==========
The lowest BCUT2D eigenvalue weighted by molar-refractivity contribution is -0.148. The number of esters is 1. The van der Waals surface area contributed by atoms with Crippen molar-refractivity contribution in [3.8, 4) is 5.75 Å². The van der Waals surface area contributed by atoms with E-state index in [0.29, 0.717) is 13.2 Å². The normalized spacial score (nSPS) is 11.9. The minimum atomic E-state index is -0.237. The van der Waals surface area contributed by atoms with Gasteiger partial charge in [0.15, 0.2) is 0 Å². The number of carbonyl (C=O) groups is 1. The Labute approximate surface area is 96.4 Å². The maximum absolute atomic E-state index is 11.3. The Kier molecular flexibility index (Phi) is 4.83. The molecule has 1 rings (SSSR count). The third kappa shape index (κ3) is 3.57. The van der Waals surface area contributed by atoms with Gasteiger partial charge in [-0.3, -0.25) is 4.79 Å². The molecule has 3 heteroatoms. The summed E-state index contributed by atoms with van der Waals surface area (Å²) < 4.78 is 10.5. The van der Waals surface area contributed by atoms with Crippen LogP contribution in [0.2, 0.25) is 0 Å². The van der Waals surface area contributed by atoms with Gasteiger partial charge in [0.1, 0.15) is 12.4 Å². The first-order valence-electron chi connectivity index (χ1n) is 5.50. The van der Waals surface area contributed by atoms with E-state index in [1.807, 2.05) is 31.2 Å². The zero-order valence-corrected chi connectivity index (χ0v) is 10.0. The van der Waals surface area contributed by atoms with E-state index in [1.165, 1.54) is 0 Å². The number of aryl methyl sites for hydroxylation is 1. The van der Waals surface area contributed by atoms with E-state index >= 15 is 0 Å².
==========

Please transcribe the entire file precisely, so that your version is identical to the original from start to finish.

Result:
The lowest BCUT2D eigenvalue weighted by molar-refractivity contribution is -0.148. The number of esters is 1. The van der Waals surface area contributed by atoms with Crippen molar-refractivity contribution in [3.8, 4) is 5.75 Å². The van der Waals surface area contributed by atoms with E-state index in [0.29, 0.717) is 13.2 Å². The normalized spacial score (nSPS) is 11.9. The minimum atomic E-state index is -0.237. The van der Waals surface area contributed by atoms with Gasteiger partial charge in [0.15, 0.2) is 0 Å². The number of carbonyl (C=O) groups is 1. The Labute approximate surface area is 96.4 Å². The maximum absolute atomic E-state index is 11.3. The Kier molecular flexibility index (Phi) is 4.83. The molecule has 1 rings (SSSR count). The third kappa shape index (κ3) is 3.57. The van der Waals surface area contributed by atoms with Gasteiger partial charge in [-0.3, -0.25) is 4.79 Å². The molecule has 3 heteroatoms. The summed E-state index contributed by atoms with van der Waals surface area (Å²) < 4.78 is 10.5. The van der Waals surface area contributed by atoms with Crippen LogP contribution in [0.2, 0.25) is 0 Å². The van der Waals surface area contributed by atoms with Gasteiger partial charge in [0.1, 0.15) is 12.4 Å². The first-order valence-electron chi connectivity index (χ1n) is 5.50. The van der Waals surface area contributed by atoms with E-state index in [1.807, 2.05) is 31.2 Å². The zero-order valence-corrected chi connectivity index (χ0v) is 10.0. The van der Waals surface area contributed by atoms with E-state index in [1.165, 1.54) is 0 Å². The number of aryl methyl sites for hydroxylation is 1. The van der Waals surface area contributed by atoms with E-state index >= 15 is 0 Å².